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How to challenge and collect on insurance claims denials


The federal Employee Retirement Income and Security Act (ERISA) offers physicians opportunities to challenge and collect on claims denied by commercial insurers.

There are many approaches that can be implemented by doctors and hospitals to maximize their revenue stream by challenging a health insurer’s denials of claims in the commercial insurance area. This article focuses on the tools available in the federal law called ERISA that can be used by these medical providers to increase collections.

Using these methods will not only help with collections on current and future claims, but can provide the basis for dusting off piles of older, denied claims that medical providers have forgotten about or written off.

The first task is to get an understanding of how to use Employee Retirement Income Security Act’s (ERISA) many rules. Rather than adhering to an insurer or claims administrator’s “bulletins,” “payment guidelines,” or “manual,” the focus should be placed on the use of ERISA rules. This accomplishes two things. First, ERISA can actually make the medical provider’s in-network provider agreement legally non-binding as to some of the billing or coding rules that are used to deny claims. And second, when ERISA’s claims regulations are violated, the provider can argue that the claim decisions are not legally valid and that the claims are immediately payable. When playing on this turf, medical providers will discover new and more effective avenues for getting paid.

In the world of commercial health insurance, nearly all of the insurance polices purchased today are obtained by employers for their employees and families. These group insurance benefits are “employee welfare benefit plans” governed by ERISA. Therefore, no matter what state you practice in, these rules apply to your patients’ employer-sponsored health insurance plans. And under the new federal healthcare law, the ERISA claims regulations even apply to claims under plans sponsored by federal, state, and local employees that are typically not governed by ERISA.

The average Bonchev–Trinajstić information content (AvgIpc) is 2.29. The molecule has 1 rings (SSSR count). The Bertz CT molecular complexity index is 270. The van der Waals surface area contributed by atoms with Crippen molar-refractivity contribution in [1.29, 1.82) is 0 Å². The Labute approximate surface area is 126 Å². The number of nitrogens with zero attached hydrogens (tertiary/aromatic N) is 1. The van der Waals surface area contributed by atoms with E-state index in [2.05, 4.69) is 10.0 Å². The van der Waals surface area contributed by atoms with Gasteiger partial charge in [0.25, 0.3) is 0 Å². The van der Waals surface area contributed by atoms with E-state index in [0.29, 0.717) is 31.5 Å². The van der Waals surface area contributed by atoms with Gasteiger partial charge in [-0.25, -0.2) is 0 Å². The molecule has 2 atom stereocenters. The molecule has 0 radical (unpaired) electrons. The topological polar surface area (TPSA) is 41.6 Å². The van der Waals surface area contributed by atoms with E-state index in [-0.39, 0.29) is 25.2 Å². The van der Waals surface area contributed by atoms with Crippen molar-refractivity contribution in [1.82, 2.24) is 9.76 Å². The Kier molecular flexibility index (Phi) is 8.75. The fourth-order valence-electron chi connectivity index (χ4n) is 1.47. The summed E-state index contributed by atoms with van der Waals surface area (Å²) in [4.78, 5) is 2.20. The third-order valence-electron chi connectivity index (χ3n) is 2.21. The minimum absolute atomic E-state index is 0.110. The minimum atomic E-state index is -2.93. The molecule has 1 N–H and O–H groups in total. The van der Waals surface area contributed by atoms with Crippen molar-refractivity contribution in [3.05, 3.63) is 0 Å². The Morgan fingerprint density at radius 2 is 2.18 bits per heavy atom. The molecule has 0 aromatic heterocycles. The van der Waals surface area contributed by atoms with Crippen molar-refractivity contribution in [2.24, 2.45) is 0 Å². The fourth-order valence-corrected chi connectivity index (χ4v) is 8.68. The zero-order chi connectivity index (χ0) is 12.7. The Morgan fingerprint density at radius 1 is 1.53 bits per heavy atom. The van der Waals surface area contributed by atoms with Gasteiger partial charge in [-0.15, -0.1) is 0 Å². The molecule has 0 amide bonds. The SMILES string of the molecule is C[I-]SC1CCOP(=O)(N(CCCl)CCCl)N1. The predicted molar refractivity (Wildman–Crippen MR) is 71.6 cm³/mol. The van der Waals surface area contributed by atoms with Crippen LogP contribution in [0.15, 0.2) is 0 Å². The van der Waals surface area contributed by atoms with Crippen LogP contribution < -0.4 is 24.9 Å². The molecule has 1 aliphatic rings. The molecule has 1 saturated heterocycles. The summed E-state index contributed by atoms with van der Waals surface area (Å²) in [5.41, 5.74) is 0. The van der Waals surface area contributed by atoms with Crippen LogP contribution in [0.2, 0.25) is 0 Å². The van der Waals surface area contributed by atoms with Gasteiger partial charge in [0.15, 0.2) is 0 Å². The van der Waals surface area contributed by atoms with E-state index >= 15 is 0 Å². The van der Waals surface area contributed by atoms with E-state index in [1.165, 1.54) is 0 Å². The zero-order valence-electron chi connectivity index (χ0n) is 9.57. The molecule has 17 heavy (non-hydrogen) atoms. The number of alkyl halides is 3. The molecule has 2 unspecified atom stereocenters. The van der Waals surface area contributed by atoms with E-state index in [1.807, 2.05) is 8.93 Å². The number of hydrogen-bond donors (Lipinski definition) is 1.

Pre-emption of portions of the provider agreement

ERISA provides that once it governs an area, it “preempts”; i.e., it takes over and wipes out all other law that could apply. Thus, on questions of whether a particular claim or service is “covered,” it is not the provider agreement, provider manual, or other health insurer created internal rules that apply.

Instead, as the U.S. Supreme Court makes clear, the claims are governed by the employee’s health plan document. The health plan documents, adopted by employers and distributed to employees, typically do not address billing or coding issues. Therefore, claims cannot be denied on such grounds because the language of the health plan does not authorize it. And since the health plan is the only document that can define coverage, any internal insurance company rule, guideline, or manual provision that the insurer attempts to use to deny claims is both irrelevant and preempted by ERISA. This concept alone is a “game-changer” that medical providers should employ to challenge improper claim denials.

Using ERISA’s claims regulations

There are three basic sets of ERISA rules that medical providers need to become familiar with: (1) the timing rules regarding an insurer’s response to a claim, (2) the specificity rules as to an insurer’s denial in an explanation of benefits (EOB), and (3) the rules that excuse a medical provider’s obligation to appeal a claim denial.